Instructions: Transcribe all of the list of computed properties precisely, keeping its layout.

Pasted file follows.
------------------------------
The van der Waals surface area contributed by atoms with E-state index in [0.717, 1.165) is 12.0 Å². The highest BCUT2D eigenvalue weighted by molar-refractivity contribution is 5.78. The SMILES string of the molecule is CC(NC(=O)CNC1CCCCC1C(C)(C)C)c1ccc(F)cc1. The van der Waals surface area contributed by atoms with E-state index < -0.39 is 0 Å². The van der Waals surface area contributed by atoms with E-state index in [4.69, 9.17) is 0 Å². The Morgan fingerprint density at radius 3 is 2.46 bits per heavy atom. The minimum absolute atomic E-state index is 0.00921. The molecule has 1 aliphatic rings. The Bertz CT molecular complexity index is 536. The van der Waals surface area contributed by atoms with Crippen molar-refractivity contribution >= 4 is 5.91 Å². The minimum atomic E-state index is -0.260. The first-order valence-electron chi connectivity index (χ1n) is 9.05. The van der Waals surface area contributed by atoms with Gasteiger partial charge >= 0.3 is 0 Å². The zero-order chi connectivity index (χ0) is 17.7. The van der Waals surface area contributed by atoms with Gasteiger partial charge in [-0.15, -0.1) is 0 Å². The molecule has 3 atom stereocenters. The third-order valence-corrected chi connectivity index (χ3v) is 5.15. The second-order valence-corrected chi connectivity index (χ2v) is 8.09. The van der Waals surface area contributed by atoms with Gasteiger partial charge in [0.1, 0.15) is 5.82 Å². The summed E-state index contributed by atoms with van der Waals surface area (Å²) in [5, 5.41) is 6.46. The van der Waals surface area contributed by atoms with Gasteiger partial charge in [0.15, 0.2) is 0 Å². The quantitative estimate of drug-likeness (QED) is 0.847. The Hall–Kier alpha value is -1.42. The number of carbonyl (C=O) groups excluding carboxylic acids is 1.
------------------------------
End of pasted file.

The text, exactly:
The van der Waals surface area contributed by atoms with E-state index in [0.717, 1.165) is 12.0 Å². The highest BCUT2D eigenvalue weighted by molar-refractivity contribution is 5.78. The SMILES string of the molecule is CC(NC(=O)CNC1CCCCC1C(C)(C)C)c1ccc(F)cc1. The van der Waals surface area contributed by atoms with E-state index < -0.39 is 0 Å². The van der Waals surface area contributed by atoms with E-state index in [4.69, 9.17) is 0 Å². The Morgan fingerprint density at radius 3 is 2.46 bits per heavy atom. The minimum absolute atomic E-state index is 0.00921. The molecule has 1 aliphatic rings. The Bertz CT molecular complexity index is 536. The van der Waals surface area contributed by atoms with Crippen molar-refractivity contribution >= 4 is 5.91 Å². The minimum atomic E-state index is -0.260. The first-order valence-electron chi connectivity index (χ1n) is 9.05. The van der Waals surface area contributed by atoms with Gasteiger partial charge >= 0.3 is 0 Å². The zero-order chi connectivity index (χ0) is 17.7. The van der Waals surface area contributed by atoms with Gasteiger partial charge in [-0.15, -0.1) is 0 Å². The molecule has 3 atom stereocenters. The third-order valence-corrected chi connectivity index (χ3v) is 5.15. The second-order valence-corrected chi connectivity index (χ2v) is 8.09. The van der Waals surface area contributed by atoms with Gasteiger partial charge in [0.1, 0.15) is 5.82 Å². The summed E-state index contributed by atoms with van der Waals surface area (Å²) in [5, 5.41) is 6.46. The van der Waals surface area contributed by atoms with Gasteiger partial charge in [0.15, 0.2) is 0 Å². The quantitative estimate of drug-likeness (QED) is 0.847. The Hall–Kier alpha value is -1.42. The number of carbonyl (C=O) groups excluding carboxylic acids is 1.